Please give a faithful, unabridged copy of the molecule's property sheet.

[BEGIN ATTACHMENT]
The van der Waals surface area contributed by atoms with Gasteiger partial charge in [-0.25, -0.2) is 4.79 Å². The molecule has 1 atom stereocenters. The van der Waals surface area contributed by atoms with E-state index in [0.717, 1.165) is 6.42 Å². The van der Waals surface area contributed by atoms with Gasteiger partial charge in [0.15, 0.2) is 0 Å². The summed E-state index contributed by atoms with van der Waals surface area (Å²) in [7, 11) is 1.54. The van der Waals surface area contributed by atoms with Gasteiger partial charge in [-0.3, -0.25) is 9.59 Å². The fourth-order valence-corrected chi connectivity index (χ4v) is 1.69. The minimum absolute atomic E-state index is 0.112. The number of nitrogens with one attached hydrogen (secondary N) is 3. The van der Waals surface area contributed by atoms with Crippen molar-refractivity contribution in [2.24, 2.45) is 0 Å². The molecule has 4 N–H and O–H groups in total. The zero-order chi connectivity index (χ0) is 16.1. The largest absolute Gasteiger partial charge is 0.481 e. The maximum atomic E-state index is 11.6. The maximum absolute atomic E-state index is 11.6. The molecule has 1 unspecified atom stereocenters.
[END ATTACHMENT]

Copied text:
The van der Waals surface area contributed by atoms with Gasteiger partial charge in [-0.25, -0.2) is 4.79 Å². The molecule has 1 atom stereocenters. The van der Waals surface area contributed by atoms with E-state index in [0.717, 1.165) is 6.42 Å². The van der Waals surface area contributed by atoms with Gasteiger partial charge in [0.15, 0.2) is 0 Å². The summed E-state index contributed by atoms with van der Waals surface area (Å²) in [7, 11) is 1.54. The van der Waals surface area contributed by atoms with Gasteiger partial charge in [-0.3, -0.25) is 9.59 Å². The fourth-order valence-corrected chi connectivity index (χ4v) is 1.69. The minimum absolute atomic E-state index is 0.112. The number of nitrogens with one attached hydrogen (secondary N) is 3. The van der Waals surface area contributed by atoms with Crippen molar-refractivity contribution in [2.24, 2.45) is 0 Å². The molecule has 4 N–H and O–H groups in total. The zero-order chi connectivity index (χ0) is 16.1. The largest absolute Gasteiger partial charge is 0.481 e. The maximum atomic E-state index is 11.6. The maximum absolute atomic E-state index is 11.6. The molecule has 1 unspecified atom stereocenters.